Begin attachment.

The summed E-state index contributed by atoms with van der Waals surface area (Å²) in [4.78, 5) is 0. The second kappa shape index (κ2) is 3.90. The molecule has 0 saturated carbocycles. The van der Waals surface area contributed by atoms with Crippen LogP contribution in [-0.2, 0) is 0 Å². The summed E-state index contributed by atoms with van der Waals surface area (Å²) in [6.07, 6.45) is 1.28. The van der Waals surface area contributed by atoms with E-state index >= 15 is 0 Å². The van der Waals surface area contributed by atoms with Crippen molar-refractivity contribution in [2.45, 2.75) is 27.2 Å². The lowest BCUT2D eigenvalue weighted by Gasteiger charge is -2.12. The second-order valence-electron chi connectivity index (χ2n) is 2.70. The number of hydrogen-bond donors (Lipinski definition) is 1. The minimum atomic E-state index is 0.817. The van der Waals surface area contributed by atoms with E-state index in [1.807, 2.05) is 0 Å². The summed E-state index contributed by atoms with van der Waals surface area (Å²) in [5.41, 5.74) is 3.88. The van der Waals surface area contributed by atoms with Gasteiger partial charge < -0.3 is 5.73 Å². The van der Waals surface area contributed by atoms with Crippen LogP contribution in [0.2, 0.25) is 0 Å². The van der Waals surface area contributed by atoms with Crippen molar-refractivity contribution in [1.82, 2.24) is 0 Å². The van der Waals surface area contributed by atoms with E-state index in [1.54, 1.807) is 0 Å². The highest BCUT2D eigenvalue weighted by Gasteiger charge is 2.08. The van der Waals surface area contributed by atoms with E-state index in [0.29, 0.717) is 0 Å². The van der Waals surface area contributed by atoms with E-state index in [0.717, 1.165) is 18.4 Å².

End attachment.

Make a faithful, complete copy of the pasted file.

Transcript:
The summed E-state index contributed by atoms with van der Waals surface area (Å²) in [4.78, 5) is 0. The second kappa shape index (κ2) is 3.90. The molecule has 0 saturated carbocycles. The van der Waals surface area contributed by atoms with Crippen LogP contribution in [-0.2, 0) is 0 Å². The summed E-state index contributed by atoms with van der Waals surface area (Å²) in [6.07, 6.45) is 1.28. The van der Waals surface area contributed by atoms with E-state index >= 15 is 0 Å². The van der Waals surface area contributed by atoms with Crippen molar-refractivity contribution in [2.45, 2.75) is 27.2 Å². The lowest BCUT2D eigenvalue weighted by Gasteiger charge is -2.12. The second-order valence-electron chi connectivity index (χ2n) is 2.70. The number of hydrogen-bond donors (Lipinski definition) is 1. The minimum atomic E-state index is 0.817. The van der Waals surface area contributed by atoms with E-state index in [1.807, 2.05) is 0 Å². The summed E-state index contributed by atoms with van der Waals surface area (Å²) in [5.41, 5.74) is 3.88. The van der Waals surface area contributed by atoms with Gasteiger partial charge < -0.3 is 5.73 Å². The van der Waals surface area contributed by atoms with Crippen LogP contribution in [0.2, 0.25) is 0 Å². The van der Waals surface area contributed by atoms with Crippen molar-refractivity contribution in [1.82, 2.24) is 0 Å². The van der Waals surface area contributed by atoms with E-state index in [1.54, 1.807) is 0 Å². The highest BCUT2D eigenvalue weighted by Gasteiger charge is 2.08. The van der Waals surface area contributed by atoms with E-state index in [0.29, 0.717) is 0 Å². The van der Waals surface area contributed by atoms with E-state index in [0.717, 1.165) is 18.4 Å².